AMED, Indonesia — The black-sand beaches of Bali’s east coast provided a novel escape from the tourist scrum.
Komang, my driver with the white Toyota Kijang (“deer”) SUV he borrowed from his uncle, expertly navigated the local, haphazard traffic along the island’s winding roads for a good 90 minutes to get to the tiny seaside village of Amed. Though it’s only about 25 kilometers as the crow flies from centrally located Ubud, the scenic, twisty roads ate a good deal of time. Rice terraces, traditional temples and jungle vistas mark the ride, so schedules seem laughable.
Sparsely populated, even by Balinese standards, Amed boasted a handful of simple hotels along the Bali Sea. The gentle surf, ever relaxed, lapped against black stones the size of apricot pits. Not quite sand and challenging for a tenderfoot to walk across, it nonetheless provided a dramatic contrast to the day’s waning light.
Komang tempered the impulse to jump out of the Kijang upon first glimpsing the water.
“It is far from everything. Too far to walk,” he said. “We go more central.”
A food warung, a few hotels and at least a couple of dive shops were apparently not civilized enough. So he drove another few seconds south toward Jemeluk and there, a hotel occupied most of a hill overlooking the beach, with rooms around $25. Fighting the urge to splurge, I instead opted for a beachside room with a patio just steps from the water for $10.
Next door, two restaurants served up Balinese seafood dishes. (I recommend the steamed fish wrapped in banana leaf.) Three meters from shore, in water barely more than two meters deep, visitors were free to snorkel among a gorgeous, delicate forest of coral. A bright blue sea urchin perched on one; bright fish popped out from time to time and smaller, darker ones darted around fin, mask and snorkel.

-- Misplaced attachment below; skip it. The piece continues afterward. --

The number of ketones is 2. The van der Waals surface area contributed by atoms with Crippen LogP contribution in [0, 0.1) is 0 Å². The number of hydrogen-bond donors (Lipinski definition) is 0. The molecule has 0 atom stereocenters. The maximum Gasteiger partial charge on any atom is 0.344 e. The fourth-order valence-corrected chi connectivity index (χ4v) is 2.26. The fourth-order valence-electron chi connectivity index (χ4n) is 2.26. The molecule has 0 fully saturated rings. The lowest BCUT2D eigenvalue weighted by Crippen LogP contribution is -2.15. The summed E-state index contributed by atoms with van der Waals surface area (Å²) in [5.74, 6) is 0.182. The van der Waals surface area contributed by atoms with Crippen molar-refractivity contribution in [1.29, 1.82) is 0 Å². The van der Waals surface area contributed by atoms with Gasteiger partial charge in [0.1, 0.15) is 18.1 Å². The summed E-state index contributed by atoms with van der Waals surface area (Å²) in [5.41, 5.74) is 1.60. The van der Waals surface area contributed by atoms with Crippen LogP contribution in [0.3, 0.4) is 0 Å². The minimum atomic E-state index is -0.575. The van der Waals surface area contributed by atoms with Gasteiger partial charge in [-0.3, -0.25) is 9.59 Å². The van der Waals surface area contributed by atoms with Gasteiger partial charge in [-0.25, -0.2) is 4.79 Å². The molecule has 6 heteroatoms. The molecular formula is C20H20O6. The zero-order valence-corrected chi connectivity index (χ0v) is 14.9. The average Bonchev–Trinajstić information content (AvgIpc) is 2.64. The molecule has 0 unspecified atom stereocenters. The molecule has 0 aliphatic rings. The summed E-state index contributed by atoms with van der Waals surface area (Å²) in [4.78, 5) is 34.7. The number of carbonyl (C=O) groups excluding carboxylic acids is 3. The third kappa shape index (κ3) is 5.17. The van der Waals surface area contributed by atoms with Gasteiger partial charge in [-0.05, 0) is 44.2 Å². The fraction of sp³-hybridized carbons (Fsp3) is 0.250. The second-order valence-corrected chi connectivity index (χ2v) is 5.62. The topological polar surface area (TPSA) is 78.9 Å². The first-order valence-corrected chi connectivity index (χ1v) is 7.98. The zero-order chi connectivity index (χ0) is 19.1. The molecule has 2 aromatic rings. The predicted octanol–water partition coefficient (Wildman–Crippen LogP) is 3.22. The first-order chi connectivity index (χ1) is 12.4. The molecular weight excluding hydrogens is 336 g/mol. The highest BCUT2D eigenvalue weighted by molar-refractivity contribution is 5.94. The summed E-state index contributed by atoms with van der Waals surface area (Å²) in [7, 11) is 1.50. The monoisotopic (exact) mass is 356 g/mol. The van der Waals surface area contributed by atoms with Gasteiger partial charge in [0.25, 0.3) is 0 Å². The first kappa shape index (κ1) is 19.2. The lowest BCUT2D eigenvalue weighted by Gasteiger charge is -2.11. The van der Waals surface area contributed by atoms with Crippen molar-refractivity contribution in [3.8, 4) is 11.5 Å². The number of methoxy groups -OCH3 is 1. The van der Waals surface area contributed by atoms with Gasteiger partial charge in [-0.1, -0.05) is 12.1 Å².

The tiny, deadly irukandji jellyfish crossed my mind, after having read about it in Bill Bryson’s “In a Sunburned Country.” The size of an adult thumbnail and nearly impossible to detect in open water, they pack enough poison to dispatch an animal thousands of times its size.
That includes humans.
Though they are found exclusively in Australia, the irukandji jellyfish have been migrating into the widening expanse of warming ocean waters due to global climate change. Not yet spotted near the Wallace Line — the border at which Asian species and Australian species diverge into separate habitats — irukandji were still, at least theoretically, a way off. Sure, the Wallace Line locally ran across the Lombok Strait, the body of water separating where I swam from the neighboring island of Lombok.
Theoretically, they were not here yet. Or were they?
As much as I love it, open water terrifies me enough as it is without the spectre of unseen death creeping up on my besnorkeled self. But what can one do?
The coral too beautiful to ignore, I put thoughts of an untimely demise aside, hoped for the best and enjoyed the underwater views.